Ergonomically, the 1050's scooter-like riding position is probably more upright and rangy then I need, or prefer, but for those who shop in the Big & Tall Men's store, the ergoes offer plenty of legroom. Having long since been relieved of its dual-sport responsibilities, the Tiger's 32.9-inch seat height strikes me as unnecessarily tall, but the broad, supportive saddle does offer a commanding view, and numerous passenger mounts and dismounts were achieved without concern or incident with only the benefit of my 31-inch limbs and 220lbs of spring-compressing girth. There is a lowered seat kit available, but having tested it against the stock configuration, I found that the resultant shrinkage was not particularly noticeable.
While my wife rated the Tiger's pillion "just OK," she did give it bonus points for deploying the high pipes as a seat warmer. This counts as a welcome benefit in cold weather, but those living in warmer climes might feel differently about the arrangement. Of more universal benefit to the passenger is a wide, rear-mounted grab rail for better leverage, comfortable foot-peg positioning, and a tall platform from which a passenger of similar height can see clearly over the pilot's head.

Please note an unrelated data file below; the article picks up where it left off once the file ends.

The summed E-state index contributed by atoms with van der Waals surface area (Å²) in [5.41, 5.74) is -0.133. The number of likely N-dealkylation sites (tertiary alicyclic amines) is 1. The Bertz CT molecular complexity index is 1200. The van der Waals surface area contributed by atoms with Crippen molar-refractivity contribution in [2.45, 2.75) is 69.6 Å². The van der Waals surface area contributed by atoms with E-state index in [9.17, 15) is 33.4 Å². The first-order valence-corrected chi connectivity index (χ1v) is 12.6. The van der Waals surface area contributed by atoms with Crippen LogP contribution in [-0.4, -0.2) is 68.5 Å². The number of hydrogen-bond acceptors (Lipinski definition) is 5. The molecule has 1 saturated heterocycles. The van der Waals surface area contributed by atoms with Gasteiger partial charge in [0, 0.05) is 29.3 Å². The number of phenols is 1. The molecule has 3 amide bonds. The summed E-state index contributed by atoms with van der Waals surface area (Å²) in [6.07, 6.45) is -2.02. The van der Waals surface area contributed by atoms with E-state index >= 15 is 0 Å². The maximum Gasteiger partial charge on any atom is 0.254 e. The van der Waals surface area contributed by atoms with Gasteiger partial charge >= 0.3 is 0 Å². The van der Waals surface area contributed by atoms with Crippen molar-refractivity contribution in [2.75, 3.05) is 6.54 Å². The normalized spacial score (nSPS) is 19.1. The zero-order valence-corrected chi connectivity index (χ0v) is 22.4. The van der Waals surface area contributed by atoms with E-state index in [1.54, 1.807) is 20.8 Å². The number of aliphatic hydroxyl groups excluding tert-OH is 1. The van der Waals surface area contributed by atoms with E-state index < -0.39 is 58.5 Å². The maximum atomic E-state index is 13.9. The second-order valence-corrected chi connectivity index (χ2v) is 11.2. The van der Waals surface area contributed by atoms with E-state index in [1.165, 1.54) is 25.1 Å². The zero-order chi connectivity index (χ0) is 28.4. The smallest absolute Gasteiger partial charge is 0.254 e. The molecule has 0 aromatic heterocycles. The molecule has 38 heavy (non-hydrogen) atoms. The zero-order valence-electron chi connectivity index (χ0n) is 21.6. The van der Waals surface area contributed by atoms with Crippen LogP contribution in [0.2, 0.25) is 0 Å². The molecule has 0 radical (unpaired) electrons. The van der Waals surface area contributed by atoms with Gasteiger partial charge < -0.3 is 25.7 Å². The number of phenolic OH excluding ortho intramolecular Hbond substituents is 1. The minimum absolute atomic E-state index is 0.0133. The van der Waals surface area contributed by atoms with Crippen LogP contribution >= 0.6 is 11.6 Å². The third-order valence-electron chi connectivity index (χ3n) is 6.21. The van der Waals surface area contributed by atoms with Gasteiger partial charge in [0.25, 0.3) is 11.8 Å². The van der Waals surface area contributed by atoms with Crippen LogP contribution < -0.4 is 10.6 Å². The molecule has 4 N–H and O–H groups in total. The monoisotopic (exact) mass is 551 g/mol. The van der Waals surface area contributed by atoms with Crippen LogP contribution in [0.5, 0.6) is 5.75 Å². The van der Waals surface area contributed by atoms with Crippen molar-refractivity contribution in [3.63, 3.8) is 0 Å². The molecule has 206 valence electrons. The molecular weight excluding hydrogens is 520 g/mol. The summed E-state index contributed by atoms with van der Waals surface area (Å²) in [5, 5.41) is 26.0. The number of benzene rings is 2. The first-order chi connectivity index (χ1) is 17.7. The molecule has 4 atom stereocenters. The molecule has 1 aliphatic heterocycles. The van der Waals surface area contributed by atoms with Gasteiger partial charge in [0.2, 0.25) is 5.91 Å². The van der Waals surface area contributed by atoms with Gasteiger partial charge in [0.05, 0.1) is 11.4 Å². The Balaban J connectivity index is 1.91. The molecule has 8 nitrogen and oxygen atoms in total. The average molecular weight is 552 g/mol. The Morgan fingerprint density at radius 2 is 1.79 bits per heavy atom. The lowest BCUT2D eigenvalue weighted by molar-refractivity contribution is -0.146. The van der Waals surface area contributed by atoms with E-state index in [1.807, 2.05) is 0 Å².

The more street-styled appearance of the 2007 Tiger suits it well, and while the color scheme of the Scorched Yellow trumpet I tested seamlessly bridged the gap between racy and elegant, White, Black, and Blue are also offered as options. The instrument display of the 1050 is very clear and intuitive, with a digital speedo, analog tach, and a supremely handy "miles-to-empty" gas readout that, if accurate, marks a major breakthrough in idiot-proofing motorcycles for pit stop procrastinators. The inclusion of a passing lamp switch is also a boon to those riders who frequently engage in lane-splitting traffic, or "filtering," as the Brits call it. Far more effective and less obnoxious than gunning the engine or honking the horn, I've found that an index finger accessible series of hi-lo headlamp flicks will painlessly part a rush-hour sea of cagers like the staff of Moses.